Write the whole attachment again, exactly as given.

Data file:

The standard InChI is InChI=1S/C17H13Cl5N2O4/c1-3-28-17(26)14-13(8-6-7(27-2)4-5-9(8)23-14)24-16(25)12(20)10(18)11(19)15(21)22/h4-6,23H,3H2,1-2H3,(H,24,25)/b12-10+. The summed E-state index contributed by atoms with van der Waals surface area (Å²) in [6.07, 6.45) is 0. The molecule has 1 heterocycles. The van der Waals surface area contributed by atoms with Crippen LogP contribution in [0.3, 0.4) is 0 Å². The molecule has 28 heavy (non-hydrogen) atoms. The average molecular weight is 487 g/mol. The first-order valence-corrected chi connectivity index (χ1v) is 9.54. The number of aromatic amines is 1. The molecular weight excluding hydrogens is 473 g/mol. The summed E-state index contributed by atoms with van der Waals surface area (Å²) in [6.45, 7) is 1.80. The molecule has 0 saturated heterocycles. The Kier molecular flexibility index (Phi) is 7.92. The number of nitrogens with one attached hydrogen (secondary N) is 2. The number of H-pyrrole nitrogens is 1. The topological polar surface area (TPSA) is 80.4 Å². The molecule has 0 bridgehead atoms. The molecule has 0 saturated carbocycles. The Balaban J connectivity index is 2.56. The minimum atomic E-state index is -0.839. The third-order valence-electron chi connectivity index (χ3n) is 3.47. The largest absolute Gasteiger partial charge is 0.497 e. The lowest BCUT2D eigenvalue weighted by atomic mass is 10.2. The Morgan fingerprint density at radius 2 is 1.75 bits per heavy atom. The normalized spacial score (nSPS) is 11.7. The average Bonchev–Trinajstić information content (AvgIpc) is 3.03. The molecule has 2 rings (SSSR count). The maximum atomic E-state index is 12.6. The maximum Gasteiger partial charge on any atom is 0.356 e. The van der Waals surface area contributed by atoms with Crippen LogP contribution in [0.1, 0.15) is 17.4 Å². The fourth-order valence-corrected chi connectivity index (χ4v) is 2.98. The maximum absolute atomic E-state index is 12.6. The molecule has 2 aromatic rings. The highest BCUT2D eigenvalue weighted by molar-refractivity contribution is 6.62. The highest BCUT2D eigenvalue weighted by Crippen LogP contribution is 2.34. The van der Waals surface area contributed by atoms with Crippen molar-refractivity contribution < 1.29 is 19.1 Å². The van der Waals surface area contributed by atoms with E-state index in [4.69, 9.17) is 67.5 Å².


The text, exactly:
The standard InChI is InChI=1S/C17H13Cl5N2O4/c1-3-28-17(26)14-13(8-6-7(27-2)4-5-9(8)23-14)24-16(25)12(20)10(18)11(19)15(21)22/h4-6,23H,3H2,1-2H3,(H,24,25)/b12-10+. The summed E-state index contributed by atoms with van der Waals surface area (Å²) in [6.07, 6.45) is 0. The molecule has 1 heterocycles. The van der Waals surface area contributed by atoms with Crippen LogP contribution in [0.3, 0.4) is 0 Å². The molecule has 28 heavy (non-hydrogen) atoms. The average molecular weight is 487 g/mol. The first-order valence-corrected chi connectivity index (χ1v) is 9.54. The number of aromatic amines is 1. The molecular weight excluding hydrogens is 473 g/mol. The summed E-state index contributed by atoms with van der Waals surface area (Å²) in [6.45, 7) is 1.80. The molecule has 0 saturated heterocycles. The Kier molecular flexibility index (Phi) is 7.92. The number of nitrogens with one attached hydrogen (secondary N) is 2. The number of H-pyrrole nitrogens is 1. The topological polar surface area (TPSA) is 80.4 Å². The molecule has 0 bridgehead atoms. The molecule has 0 saturated carbocycles. The Balaban J connectivity index is 2.56. The minimum atomic E-state index is -0.839. The third-order valence-electron chi connectivity index (χ3n) is 3.47. The largest absolute Gasteiger partial charge is 0.497 e. The lowest BCUT2D eigenvalue weighted by atomic mass is 10.2. The Morgan fingerprint density at radius 2 is 1.75 bits per heavy atom. The normalized spacial score (nSPS) is 11.7. The average Bonchev–Trinajstić information content (AvgIpc) is 3.03. The molecule has 2 rings (SSSR count). The maximum atomic E-state index is 12.6. The maximum Gasteiger partial charge on any atom is 0.356 e. The van der Waals surface area contributed by atoms with Crippen LogP contribution in [0.1, 0.15) is 17.4 Å². The fourth-order valence-corrected chi connectivity index (χ4v) is 2.98. The maximum absolute atomic E-state index is 12.6. The molecule has 2 aromatic rings. The highest BCUT2D eigenvalue weighted by molar-refractivity contribution is 6.62. The highest BCUT2D eigenvalue weighted by Crippen LogP contribution is 2.34. The van der Waals surface area contributed by atoms with Crippen molar-refractivity contribution < 1.29 is 19.1 Å². The van der Waals surface area contributed by atoms with E-state index in [4.69, 9.17) is 67.5 Å².